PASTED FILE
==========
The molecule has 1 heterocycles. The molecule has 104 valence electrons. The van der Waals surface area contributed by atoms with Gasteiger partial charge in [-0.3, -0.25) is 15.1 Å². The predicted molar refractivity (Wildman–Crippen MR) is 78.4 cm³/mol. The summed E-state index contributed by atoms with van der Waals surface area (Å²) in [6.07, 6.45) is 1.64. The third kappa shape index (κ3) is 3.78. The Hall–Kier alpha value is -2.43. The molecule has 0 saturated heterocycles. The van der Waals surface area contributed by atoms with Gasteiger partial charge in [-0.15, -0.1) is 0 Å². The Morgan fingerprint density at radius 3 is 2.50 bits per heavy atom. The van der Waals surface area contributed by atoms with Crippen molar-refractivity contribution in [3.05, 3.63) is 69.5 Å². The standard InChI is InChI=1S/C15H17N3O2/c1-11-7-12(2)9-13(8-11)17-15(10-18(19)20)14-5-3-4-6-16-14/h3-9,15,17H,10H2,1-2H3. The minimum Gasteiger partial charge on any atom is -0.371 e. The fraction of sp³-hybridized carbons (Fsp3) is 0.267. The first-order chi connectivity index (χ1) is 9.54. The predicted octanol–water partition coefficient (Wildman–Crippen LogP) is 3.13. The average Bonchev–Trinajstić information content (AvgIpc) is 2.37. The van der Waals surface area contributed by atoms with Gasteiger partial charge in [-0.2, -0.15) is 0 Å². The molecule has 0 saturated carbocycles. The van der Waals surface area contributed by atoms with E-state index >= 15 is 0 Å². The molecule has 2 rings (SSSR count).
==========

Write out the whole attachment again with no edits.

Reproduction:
The molecule has 1 heterocycles. The molecule has 104 valence electrons. The van der Waals surface area contributed by atoms with Gasteiger partial charge in [-0.3, -0.25) is 15.1 Å². The predicted molar refractivity (Wildman–Crippen MR) is 78.4 cm³/mol. The summed E-state index contributed by atoms with van der Waals surface area (Å²) in [6.07, 6.45) is 1.64. The third kappa shape index (κ3) is 3.78. The Hall–Kier alpha value is -2.43. The molecule has 0 saturated heterocycles. The van der Waals surface area contributed by atoms with Gasteiger partial charge in [-0.15, -0.1) is 0 Å². The Morgan fingerprint density at radius 3 is 2.50 bits per heavy atom. The van der Waals surface area contributed by atoms with Crippen molar-refractivity contribution in [3.05, 3.63) is 69.5 Å². The standard InChI is InChI=1S/C15H17N3O2/c1-11-7-12(2)9-13(8-11)17-15(10-18(19)20)14-5-3-4-6-16-14/h3-9,15,17H,10H2,1-2H3. The minimum Gasteiger partial charge on any atom is -0.371 e. The fraction of sp³-hybridized carbons (Fsp3) is 0.267. The first-order chi connectivity index (χ1) is 9.54. The predicted octanol–water partition coefficient (Wildman–Crippen LogP) is 3.13. The average Bonchev–Trinajstić information content (AvgIpc) is 2.37. The van der Waals surface area contributed by atoms with Gasteiger partial charge in [-0.2, -0.15) is 0 Å². The molecule has 0 saturated carbocycles. The van der Waals surface area contributed by atoms with E-state index >= 15 is 0 Å². The molecule has 2 rings (SSSR count).